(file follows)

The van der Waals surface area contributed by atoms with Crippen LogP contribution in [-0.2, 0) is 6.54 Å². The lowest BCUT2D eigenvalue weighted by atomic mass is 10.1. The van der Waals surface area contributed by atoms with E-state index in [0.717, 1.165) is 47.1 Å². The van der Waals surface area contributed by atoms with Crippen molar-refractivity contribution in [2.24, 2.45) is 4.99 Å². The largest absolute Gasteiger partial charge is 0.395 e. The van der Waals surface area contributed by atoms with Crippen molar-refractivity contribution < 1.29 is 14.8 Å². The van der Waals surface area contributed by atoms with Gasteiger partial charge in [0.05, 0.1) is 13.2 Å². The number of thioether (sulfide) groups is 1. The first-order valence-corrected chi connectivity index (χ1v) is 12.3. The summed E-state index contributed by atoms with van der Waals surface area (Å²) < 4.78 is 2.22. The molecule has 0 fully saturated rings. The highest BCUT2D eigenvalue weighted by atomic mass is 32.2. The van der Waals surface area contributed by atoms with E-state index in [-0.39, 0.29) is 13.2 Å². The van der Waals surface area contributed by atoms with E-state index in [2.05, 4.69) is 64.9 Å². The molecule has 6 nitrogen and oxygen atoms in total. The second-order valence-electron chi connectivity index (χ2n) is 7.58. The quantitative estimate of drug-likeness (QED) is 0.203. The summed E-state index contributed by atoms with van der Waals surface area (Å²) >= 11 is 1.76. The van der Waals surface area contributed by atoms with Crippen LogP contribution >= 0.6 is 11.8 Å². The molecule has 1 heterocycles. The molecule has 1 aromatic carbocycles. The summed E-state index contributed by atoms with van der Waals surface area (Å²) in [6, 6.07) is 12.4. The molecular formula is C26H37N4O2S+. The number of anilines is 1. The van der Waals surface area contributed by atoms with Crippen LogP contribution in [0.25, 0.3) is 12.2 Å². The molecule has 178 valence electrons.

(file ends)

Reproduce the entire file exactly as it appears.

The van der Waals surface area contributed by atoms with Crippen LogP contribution in [-0.2, 0) is 6.54 Å². The lowest BCUT2D eigenvalue weighted by atomic mass is 10.1. The van der Waals surface area contributed by atoms with E-state index in [0.717, 1.165) is 47.1 Å². The van der Waals surface area contributed by atoms with Crippen molar-refractivity contribution in [2.24, 2.45) is 4.99 Å². The largest absolute Gasteiger partial charge is 0.395 e. The van der Waals surface area contributed by atoms with Crippen molar-refractivity contribution < 1.29 is 14.8 Å². The van der Waals surface area contributed by atoms with Gasteiger partial charge in [0.05, 0.1) is 13.2 Å². The number of thioether (sulfide) groups is 1. The first-order valence-corrected chi connectivity index (χ1v) is 12.3. The summed E-state index contributed by atoms with van der Waals surface area (Å²) < 4.78 is 2.22. The molecule has 0 fully saturated rings. The highest BCUT2D eigenvalue weighted by atomic mass is 32.2. The van der Waals surface area contributed by atoms with E-state index in [-0.39, 0.29) is 13.2 Å². The van der Waals surface area contributed by atoms with E-state index in [2.05, 4.69) is 64.9 Å². The molecule has 6 nitrogen and oxygen atoms in total. The second-order valence-electron chi connectivity index (χ2n) is 7.58. The quantitative estimate of drug-likeness (QED) is 0.203. The summed E-state index contributed by atoms with van der Waals surface area (Å²) >= 11 is 1.76. The van der Waals surface area contributed by atoms with Crippen LogP contribution >= 0.6 is 11.8 Å². The molecule has 1 heterocycles. The molecule has 1 aromatic carbocycles. The summed E-state index contributed by atoms with van der Waals surface area (Å²) in [6, 6.07) is 12.4. The molecular formula is C26H37N4O2S+. The number of anilines is 1. The van der Waals surface area contributed by atoms with Crippen LogP contribution in [0.25, 0.3) is 12.2 Å². The molecule has 178 valence electrons.